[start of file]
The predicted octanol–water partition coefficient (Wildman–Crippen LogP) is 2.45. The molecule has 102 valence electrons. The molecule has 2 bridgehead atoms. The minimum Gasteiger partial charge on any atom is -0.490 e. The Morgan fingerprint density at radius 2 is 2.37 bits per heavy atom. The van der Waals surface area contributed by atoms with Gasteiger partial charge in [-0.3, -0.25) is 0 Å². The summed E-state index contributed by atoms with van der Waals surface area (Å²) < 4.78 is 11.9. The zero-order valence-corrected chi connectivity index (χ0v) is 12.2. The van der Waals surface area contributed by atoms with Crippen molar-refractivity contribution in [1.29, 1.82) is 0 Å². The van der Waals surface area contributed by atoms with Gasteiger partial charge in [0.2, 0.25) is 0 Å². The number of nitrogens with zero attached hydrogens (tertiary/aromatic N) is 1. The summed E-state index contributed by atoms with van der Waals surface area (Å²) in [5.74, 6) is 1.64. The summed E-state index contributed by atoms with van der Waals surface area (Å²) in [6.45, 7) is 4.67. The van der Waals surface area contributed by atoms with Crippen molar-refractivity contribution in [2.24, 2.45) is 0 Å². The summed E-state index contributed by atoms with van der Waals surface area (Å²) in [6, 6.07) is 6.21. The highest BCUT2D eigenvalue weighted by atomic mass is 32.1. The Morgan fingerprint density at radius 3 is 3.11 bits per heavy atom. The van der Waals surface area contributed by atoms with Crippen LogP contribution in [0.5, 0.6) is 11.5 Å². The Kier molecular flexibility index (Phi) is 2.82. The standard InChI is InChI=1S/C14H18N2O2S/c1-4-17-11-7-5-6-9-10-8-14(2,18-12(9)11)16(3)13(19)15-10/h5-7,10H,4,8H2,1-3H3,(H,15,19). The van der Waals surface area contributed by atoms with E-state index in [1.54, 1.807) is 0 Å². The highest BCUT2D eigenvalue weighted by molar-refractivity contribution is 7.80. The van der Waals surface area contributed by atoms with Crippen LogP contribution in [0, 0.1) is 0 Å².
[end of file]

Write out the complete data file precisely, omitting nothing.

The predicted octanol–water partition coefficient (Wildman–Crippen LogP) is 2.45. The molecule has 102 valence electrons. The molecule has 2 bridgehead atoms. The minimum Gasteiger partial charge on any atom is -0.490 e. The Morgan fingerprint density at radius 2 is 2.37 bits per heavy atom. The van der Waals surface area contributed by atoms with Gasteiger partial charge in [-0.3, -0.25) is 0 Å². The summed E-state index contributed by atoms with van der Waals surface area (Å²) < 4.78 is 11.9. The zero-order valence-corrected chi connectivity index (χ0v) is 12.2. The van der Waals surface area contributed by atoms with Crippen molar-refractivity contribution in [1.29, 1.82) is 0 Å². The van der Waals surface area contributed by atoms with Gasteiger partial charge in [0.2, 0.25) is 0 Å². The number of nitrogens with zero attached hydrogens (tertiary/aromatic N) is 1. The summed E-state index contributed by atoms with van der Waals surface area (Å²) in [5.74, 6) is 1.64. The summed E-state index contributed by atoms with van der Waals surface area (Å²) in [6.45, 7) is 4.67. The van der Waals surface area contributed by atoms with Crippen molar-refractivity contribution in [2.24, 2.45) is 0 Å². The summed E-state index contributed by atoms with van der Waals surface area (Å²) in [6, 6.07) is 6.21. The highest BCUT2D eigenvalue weighted by atomic mass is 32.1. The Morgan fingerprint density at radius 3 is 3.11 bits per heavy atom. The van der Waals surface area contributed by atoms with Crippen LogP contribution in [0.5, 0.6) is 11.5 Å². The Kier molecular flexibility index (Phi) is 2.82. The standard InChI is InChI=1S/C14H18N2O2S/c1-4-17-11-7-5-6-9-10-8-14(2,18-12(9)11)16(3)13(19)15-10/h5-7,10H,4,8H2,1-3H3,(H,15,19). The van der Waals surface area contributed by atoms with E-state index in [1.54, 1.807) is 0 Å². The highest BCUT2D eigenvalue weighted by molar-refractivity contribution is 7.80. The van der Waals surface area contributed by atoms with Crippen LogP contribution in [0, 0.1) is 0 Å².